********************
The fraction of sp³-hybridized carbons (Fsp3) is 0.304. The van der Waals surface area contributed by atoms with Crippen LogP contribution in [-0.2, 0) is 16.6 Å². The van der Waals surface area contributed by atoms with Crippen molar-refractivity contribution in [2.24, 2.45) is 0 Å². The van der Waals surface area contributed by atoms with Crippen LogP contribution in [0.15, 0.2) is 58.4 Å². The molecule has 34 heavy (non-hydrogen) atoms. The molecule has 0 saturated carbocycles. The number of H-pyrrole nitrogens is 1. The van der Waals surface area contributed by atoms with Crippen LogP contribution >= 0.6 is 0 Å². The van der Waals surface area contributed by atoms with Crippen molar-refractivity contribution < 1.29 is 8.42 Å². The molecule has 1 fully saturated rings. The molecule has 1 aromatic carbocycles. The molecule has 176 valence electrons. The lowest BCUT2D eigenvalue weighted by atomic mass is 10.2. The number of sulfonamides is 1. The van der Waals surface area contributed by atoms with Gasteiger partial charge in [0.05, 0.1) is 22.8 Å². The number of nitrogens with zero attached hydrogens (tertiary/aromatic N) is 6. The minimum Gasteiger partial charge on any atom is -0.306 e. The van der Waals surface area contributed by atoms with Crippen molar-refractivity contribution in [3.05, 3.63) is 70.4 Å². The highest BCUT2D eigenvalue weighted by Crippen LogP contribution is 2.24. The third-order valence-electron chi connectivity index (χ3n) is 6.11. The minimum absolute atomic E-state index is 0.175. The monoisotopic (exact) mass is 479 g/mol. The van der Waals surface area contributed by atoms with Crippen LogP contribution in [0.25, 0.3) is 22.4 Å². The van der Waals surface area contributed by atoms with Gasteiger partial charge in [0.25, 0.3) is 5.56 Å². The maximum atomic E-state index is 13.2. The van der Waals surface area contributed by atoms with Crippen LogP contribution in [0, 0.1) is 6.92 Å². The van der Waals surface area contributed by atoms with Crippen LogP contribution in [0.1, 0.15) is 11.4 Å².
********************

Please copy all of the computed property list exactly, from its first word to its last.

The fraction of sp³-hybridized carbons (Fsp3) is 0.304. The van der Waals surface area contributed by atoms with Crippen LogP contribution in [-0.2, 0) is 16.6 Å². The van der Waals surface area contributed by atoms with Crippen molar-refractivity contribution in [2.24, 2.45) is 0 Å². The van der Waals surface area contributed by atoms with Crippen LogP contribution in [0.15, 0.2) is 58.4 Å². The molecule has 34 heavy (non-hydrogen) atoms. The molecule has 0 saturated carbocycles. The number of H-pyrrole nitrogens is 1. The van der Waals surface area contributed by atoms with Crippen LogP contribution >= 0.6 is 0 Å². The van der Waals surface area contributed by atoms with Crippen molar-refractivity contribution < 1.29 is 8.42 Å². The molecule has 1 fully saturated rings. The molecule has 1 aromatic carbocycles. The molecule has 176 valence electrons. The lowest BCUT2D eigenvalue weighted by atomic mass is 10.2. The number of sulfonamides is 1. The van der Waals surface area contributed by atoms with Gasteiger partial charge in [0.05, 0.1) is 22.8 Å². The number of nitrogens with zero attached hydrogens (tertiary/aromatic N) is 6. The minimum Gasteiger partial charge on any atom is -0.306 e. The van der Waals surface area contributed by atoms with Crippen molar-refractivity contribution in [3.05, 3.63) is 70.4 Å². The highest BCUT2D eigenvalue weighted by Crippen LogP contribution is 2.24. The third-order valence-electron chi connectivity index (χ3n) is 6.11. The minimum absolute atomic E-state index is 0.175. The monoisotopic (exact) mass is 479 g/mol. The van der Waals surface area contributed by atoms with Crippen LogP contribution in [0.25, 0.3) is 22.4 Å². The van der Waals surface area contributed by atoms with Gasteiger partial charge in [0.25, 0.3) is 5.56 Å². The maximum atomic E-state index is 13.2. The van der Waals surface area contributed by atoms with Crippen LogP contribution in [0, 0.1) is 6.92 Å². The van der Waals surface area contributed by atoms with Crippen LogP contribution in [0.1, 0.15) is 11.4 Å².